I feel confident claiming two things about our future as consumers of high-quality journalism: an increasing proportion of what we read will be paid for directly — subscription vs. advertising; and we’ll read it on our iPads, Galaxy tabs, and other digital devices more than we will on paper. Many (if not most) publications have specially designed apps that deliver content but the lack of standardisation can be jarring and tracking all of your separate subscriptions quickly becomes confusing. Since 2000 (so long ago that in the world of digital media that might as well read “815 BC”) Zinio has been offering subscriptions to licensed, digital version of popular magazines. (more…)
Yesterday my post addressed the controversy that has sprung up around the deal being offering by The Butchers through buytopia.ca. I visited the store, met Marlon Pather, and along with some of the buytopia team tasted samples that Marlon provided and we cooked.
I have some additions to make to my analysis of the Trueler post that played a significant role in starting the controversy. There is a lot wrong with that post but I tried to concentrate on the four potentially informative tests run on sausages that they purport to have bought from The Butchers: water leakage in a bag of frozen sausages; an iodine test for starch fillers; cooking the sausages and observing their appearance; and leaving a piece of sausage at room temperature for two days and observing whether it spoiled.
Buytopia.ca is offering a group-buying deal, $99 for $400 worth of meat from The Butchers in Toronto, that has attracted a lot of attention on Twitter. Here’s a rough timeline of my involvement with this story:
- Around 10 AM @coreymintz tweeted about a deal, $99 for $400 of meat from The Butchers, by buytopia.ca.
- I took a look and just before noon tweeted that I thought that this looked like a deal worth considering. I wrote an email to The Butchers asking for more information but haven’t heard back as of this posting.
- By 3 PM word was spreading from some of the people I follow and trust on Twitter that there might be something amiss.
- By 4:30 I had read this Trueler story that takes aim at the deal, and previous ones offered by The Butchers on other sites, and I had tweeted that “Looks like that buytopia deal at The Butchers is too good to be true. http://bit.ly/fYMWjG“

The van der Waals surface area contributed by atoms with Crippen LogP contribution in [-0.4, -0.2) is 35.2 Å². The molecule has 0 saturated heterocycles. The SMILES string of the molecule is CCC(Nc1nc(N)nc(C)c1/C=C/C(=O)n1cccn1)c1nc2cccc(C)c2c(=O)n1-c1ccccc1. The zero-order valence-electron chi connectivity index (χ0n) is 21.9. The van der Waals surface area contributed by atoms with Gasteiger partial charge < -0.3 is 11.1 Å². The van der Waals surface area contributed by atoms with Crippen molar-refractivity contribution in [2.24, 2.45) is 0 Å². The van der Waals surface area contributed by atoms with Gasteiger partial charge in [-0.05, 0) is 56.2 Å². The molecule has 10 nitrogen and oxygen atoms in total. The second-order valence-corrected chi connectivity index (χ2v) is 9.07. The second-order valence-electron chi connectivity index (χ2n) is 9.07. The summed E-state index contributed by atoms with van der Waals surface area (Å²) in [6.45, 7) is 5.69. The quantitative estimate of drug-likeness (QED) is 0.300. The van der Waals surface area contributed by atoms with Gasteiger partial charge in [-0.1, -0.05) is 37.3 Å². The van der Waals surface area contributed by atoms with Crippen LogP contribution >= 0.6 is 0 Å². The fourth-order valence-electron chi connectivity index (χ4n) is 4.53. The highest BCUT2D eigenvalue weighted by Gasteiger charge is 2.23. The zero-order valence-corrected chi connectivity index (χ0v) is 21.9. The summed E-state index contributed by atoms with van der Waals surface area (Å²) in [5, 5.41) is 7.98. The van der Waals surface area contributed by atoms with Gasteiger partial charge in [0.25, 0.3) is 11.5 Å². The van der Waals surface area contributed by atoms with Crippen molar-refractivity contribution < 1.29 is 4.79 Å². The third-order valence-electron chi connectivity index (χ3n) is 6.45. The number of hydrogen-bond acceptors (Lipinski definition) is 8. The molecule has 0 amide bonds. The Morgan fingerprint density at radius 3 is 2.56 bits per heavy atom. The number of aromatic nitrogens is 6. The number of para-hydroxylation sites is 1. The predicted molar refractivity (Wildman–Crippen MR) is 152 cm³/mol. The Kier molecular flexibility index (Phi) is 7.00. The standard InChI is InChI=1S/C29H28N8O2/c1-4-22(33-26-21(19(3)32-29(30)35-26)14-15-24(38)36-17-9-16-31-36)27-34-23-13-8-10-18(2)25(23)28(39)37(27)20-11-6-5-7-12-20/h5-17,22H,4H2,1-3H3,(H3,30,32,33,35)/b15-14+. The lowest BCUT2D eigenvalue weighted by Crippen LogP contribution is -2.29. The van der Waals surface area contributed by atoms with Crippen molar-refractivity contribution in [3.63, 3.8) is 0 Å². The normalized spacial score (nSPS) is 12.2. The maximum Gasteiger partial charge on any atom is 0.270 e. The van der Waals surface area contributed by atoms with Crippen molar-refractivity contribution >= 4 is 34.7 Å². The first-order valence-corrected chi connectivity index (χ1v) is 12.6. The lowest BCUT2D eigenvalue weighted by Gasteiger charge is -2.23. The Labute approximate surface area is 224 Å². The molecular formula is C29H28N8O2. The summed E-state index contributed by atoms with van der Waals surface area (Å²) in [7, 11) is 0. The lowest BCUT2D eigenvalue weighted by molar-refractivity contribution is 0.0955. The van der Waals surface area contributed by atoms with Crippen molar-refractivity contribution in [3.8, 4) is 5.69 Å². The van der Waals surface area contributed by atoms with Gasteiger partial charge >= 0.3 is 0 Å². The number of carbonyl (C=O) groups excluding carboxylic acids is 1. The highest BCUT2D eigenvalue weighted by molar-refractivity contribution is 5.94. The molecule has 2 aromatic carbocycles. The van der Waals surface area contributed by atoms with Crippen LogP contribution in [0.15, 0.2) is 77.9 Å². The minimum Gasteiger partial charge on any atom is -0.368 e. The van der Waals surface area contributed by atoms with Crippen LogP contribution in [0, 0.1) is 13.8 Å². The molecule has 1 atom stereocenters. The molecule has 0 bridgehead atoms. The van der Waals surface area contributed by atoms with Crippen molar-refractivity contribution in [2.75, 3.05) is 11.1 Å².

- That tweet has been retweeted several times and I’ve received some feedback. From those I’ve heard from the strong trend has been that those who bought previous deals were generally (very) satisfied but if they tried the sausages they didn’t like them.
The feedback in The Butchers’ favour and my lingering doubts have inspired me to take a closer look at the Trueler condemnation.
I’m going to try and put aside the subjective or soft conclusions. On one hand there are some seemingly strong points against The Butchers (like the number of deals they have participated in and the comments on the Trueler post which are generally (though not entirely) negative) but also the vigorous use of bolding and an inflammatory post title make me wonder about the poster’s objectivity. If you’re interested in including these in your evaluation follow the link and do so for yourself. (more…)
In March my Ultimate Toronto series of articles on Spotlight Toronto continued with that iconic dessert of Greece, Turkey, Lebanon and points nearby, baklava. This follows peameal bacon and churrasco chicken. I’m thinking the next installment will probably be a soup but if you have suggestions for dishes particular to Toronto that you would like to see me eat a bunch of and then recreate at home, leave a comment.
Also, on Spotlight Toronto I’ve been following Jenn Bylok’s Lady Who Lunches series (she went to Craft Burger most recently) and am looking to see more from Suresh Doss’s Shopping with a Sommelier video series whose first episode featured Joel Wilcox.
Finally, a link that’s only partly food-related and was recommended to me by an offline friend. The steadily increasing number of barely distinguishable deal-buying sites bring an equally expanding deluge of daily emails but OneSpout puts all deals into on message. They also let you track purchased vouchers to help stay on top of expiry dates.
Update: I’ve realised that in my original post I entirely forgot to include one of the links that inspired this post. I had the pleasure of doing an email interview with Correen of Food Lover’s Web about the ins-and-outs of Food With Legs and wanted to share the link to her post.
I have been using Twitter for several months to track what’s happening in the food world and to promote my blog posts. Overall I’m still divided on the utility of Twitter. It seems like there is a huge ratio of noise to information. The interface–depending whether you use the default web or a third-party interface–is an odd mixture of old school commands and flashier bells and whistles. I think there are a few particularly useful ways that people are using Twitter and today’s post is devoted to pointing out the ones that have to do with food, especially in Toronto.
A lot of tweets (the messages sent on Twitter) are along the lines of “I just ate…” or “I am at…” and those, in my opinion, have a pretty limited utility but some have refined this to an art and use Twitter to post timely and extremely succinct reviews of Toronto’s restaurants. The two who do this best are spotlightcity and TOFoodie. I don’t think I’ll ever be able to cut my reviews down to 140 characters or less but I appreciate reading what others have to say in this format–particularly when pictures are included.